Dozens of Trump supporters cheer him on as former president turns himself in at Georgia jail

ATLANTA (AP) — Roads between the Atlanta airport and the Fulton County Jail were blocked off as former President Donald Trump arrived in a motorcade to turn himself in on charges related to his efforts to remain in power after his 2020 election loss, giving the scene something of a presidential aura.

But Trump was going to do something no other president has ever done — surrender for booking on criminal charges and have a mug shot taken.

As word spread that Trump was on his way, demonstrators near the main entrance on the Rice Street side of the jail lined security barricades two to three deep. There were more Trump supporters than opponents braving the intense Georgia summer heat, but both groups were outnumbered by media. The crowd, which began gathering in the morning, had grown as the hour of Trump’s booking approached.

Trump entered on the opposite side, along Jefferson Street, where police had blocked off the entrance. Fulton County sheriff’s deputies blocked one end of the block with an empty prisoner bus, while a county dump truck blocked the other end.


Many in the crowd wore pro-Trump T-shirts and waved large flags, including one that proclaimed “TRUMP WON.” Shortly after 6 p.m., U.S. Rep. Marjorie Taylor Greene, a Georgia Republican and a staunch Trump defender, spoke briefly to the crowd.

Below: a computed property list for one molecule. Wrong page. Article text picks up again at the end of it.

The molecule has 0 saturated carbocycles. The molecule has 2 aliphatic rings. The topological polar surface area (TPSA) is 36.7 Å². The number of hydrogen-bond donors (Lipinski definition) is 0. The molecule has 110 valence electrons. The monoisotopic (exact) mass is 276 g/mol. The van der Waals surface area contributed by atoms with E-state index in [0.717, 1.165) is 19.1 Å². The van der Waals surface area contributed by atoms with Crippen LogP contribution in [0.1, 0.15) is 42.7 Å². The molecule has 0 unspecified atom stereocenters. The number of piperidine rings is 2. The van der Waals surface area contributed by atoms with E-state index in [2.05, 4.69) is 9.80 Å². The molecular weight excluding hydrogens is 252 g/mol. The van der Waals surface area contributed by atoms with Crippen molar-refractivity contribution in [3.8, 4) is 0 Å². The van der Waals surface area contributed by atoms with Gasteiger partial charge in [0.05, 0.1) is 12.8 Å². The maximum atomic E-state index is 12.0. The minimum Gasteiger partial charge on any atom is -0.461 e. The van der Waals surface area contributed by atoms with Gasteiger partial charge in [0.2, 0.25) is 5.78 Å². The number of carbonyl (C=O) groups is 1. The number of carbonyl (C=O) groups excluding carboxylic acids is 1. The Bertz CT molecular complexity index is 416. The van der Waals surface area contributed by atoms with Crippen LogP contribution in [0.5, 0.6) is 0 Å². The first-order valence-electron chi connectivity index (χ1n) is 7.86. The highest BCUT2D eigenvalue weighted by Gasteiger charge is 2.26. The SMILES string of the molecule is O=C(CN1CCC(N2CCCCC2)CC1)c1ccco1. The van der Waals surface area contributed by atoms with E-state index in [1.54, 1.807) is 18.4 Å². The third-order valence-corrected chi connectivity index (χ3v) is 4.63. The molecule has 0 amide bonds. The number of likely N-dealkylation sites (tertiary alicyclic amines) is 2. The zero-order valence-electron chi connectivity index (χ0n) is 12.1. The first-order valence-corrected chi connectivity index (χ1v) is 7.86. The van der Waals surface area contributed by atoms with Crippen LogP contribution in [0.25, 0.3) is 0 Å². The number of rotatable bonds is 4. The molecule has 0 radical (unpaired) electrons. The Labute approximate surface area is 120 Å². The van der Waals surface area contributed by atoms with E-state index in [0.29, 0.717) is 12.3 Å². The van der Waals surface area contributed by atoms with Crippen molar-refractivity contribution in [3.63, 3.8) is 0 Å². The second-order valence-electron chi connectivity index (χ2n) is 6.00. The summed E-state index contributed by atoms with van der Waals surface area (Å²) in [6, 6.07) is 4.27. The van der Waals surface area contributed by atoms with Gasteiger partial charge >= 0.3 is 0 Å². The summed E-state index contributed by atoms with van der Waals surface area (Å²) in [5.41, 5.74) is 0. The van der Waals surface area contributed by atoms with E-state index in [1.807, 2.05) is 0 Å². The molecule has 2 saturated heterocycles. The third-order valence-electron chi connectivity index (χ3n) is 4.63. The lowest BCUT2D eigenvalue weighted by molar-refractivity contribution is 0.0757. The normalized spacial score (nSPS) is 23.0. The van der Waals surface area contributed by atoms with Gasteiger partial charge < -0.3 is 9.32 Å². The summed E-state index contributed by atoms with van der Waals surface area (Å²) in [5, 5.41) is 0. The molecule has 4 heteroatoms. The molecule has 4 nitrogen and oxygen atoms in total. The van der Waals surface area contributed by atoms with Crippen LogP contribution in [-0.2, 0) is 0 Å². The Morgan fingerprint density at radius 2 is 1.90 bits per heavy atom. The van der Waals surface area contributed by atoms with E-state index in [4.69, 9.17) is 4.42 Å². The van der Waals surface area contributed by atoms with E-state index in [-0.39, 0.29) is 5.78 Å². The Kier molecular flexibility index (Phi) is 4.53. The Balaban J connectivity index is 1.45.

“I’m telling you right now, regular Americans are watching this, and they are disgusted and they’re outraged,” she told reporters shortly before Trump’s arrival.

It was the fourth time this year that Trump, the early front-runner in the 2024 Republican presidential primary, was booked on criminal charges. But unlike his previous arrests, which happened in courthouses just before initial appearances before a judge, this time he had to turn himself in at a notoriously troubled jail. In another departure, he had a booking photo taken.

Trump and 18 others were indicted last week, accused by Fulton County District Attorney Fani Willis of participating in a sprawling scheme to undermine the will of Georgia voters, who had narrowly rejected the Republican incumbent in favor of Democrat Joe Biden. Many of the others charged turned themselves in at the jail earlier this week, including Rudy Giuliani, Sidney Powell and Jenna Ellis on Wednesday and John Eastman on Tuesday.

Fulton County Sheriff Pat Labat had said Trump, and the others in this case, would be treated like anyone else — notably saying at a news conference earlier this month: “Unless somebody tells me differently, we are following our normal practices, and so it doesn’t matter your status, we’ll have a mugshot ready for you.”

But the scene outside the jail was anything but normal Thursday.

It included supporters of the former president such as Cliff MacMorris, 66, from Naples, Florida, who held a flag that read, “Trump Won Save America.”

Rudy Giuliani, Donald Trump’s lawyer and confidant, turned himself in at a jail in Atlanta on Wednesday on charges related to efforts to overturn then-President Trump’s loss in the 2020 presidential election in Georgia. Attorneys Sidney Powell and Jenna Ellis also surrendered. (Aug. 24)